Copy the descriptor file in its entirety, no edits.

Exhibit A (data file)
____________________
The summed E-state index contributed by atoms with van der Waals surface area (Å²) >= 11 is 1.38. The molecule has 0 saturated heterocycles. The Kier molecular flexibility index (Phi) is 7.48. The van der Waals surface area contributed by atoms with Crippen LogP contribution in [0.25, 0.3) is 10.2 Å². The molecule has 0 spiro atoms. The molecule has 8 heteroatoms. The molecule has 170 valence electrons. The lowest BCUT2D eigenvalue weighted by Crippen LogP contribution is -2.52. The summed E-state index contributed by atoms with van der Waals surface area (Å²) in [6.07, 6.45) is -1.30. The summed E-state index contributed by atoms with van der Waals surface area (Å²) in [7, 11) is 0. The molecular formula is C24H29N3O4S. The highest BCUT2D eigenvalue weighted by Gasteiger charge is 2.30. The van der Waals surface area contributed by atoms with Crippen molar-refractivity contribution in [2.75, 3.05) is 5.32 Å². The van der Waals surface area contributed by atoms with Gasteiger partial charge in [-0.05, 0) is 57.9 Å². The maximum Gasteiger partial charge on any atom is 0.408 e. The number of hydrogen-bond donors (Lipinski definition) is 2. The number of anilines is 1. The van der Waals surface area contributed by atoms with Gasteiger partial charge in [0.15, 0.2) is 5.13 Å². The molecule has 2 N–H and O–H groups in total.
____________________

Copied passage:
The summed E-state index contributed by atoms with van der Waals surface area (Å²) >= 11 is 1.38. The molecule has 0 saturated heterocycles. The Kier molecular flexibility index (Phi) is 7.48. The van der Waals surface area contributed by atoms with Crippen LogP contribution in [0.25, 0.3) is 10.2 Å². The molecule has 0 spiro atoms. The molecule has 8 heteroatoms. The molecule has 170 valence electrons. The lowest BCUT2D eigenvalue weighted by Crippen LogP contribution is -2.52. The summed E-state index contributed by atoms with van der Waals surface area (Å²) in [6.07, 6.45) is -1.30. The summed E-state index contributed by atoms with van der Waals surface area (Å²) in [7, 11) is 0. The molecular formula is C24H29N3O4S. The highest BCUT2D eigenvalue weighted by Gasteiger charge is 2.30. The van der Waals surface area contributed by atoms with Crippen molar-refractivity contribution in [2.75, 3.05) is 5.32 Å². The van der Waals surface area contributed by atoms with Gasteiger partial charge in [-0.05, 0) is 57.9 Å². The maximum Gasteiger partial charge on any atom is 0.408 e. The number of hydrogen-bond donors (Lipinski definition) is 2. The number of anilines is 1. The van der Waals surface area contributed by atoms with Gasteiger partial charge in [0.15, 0.2) is 5.13 Å². The molecule has 2 N–H and O–H groups in total.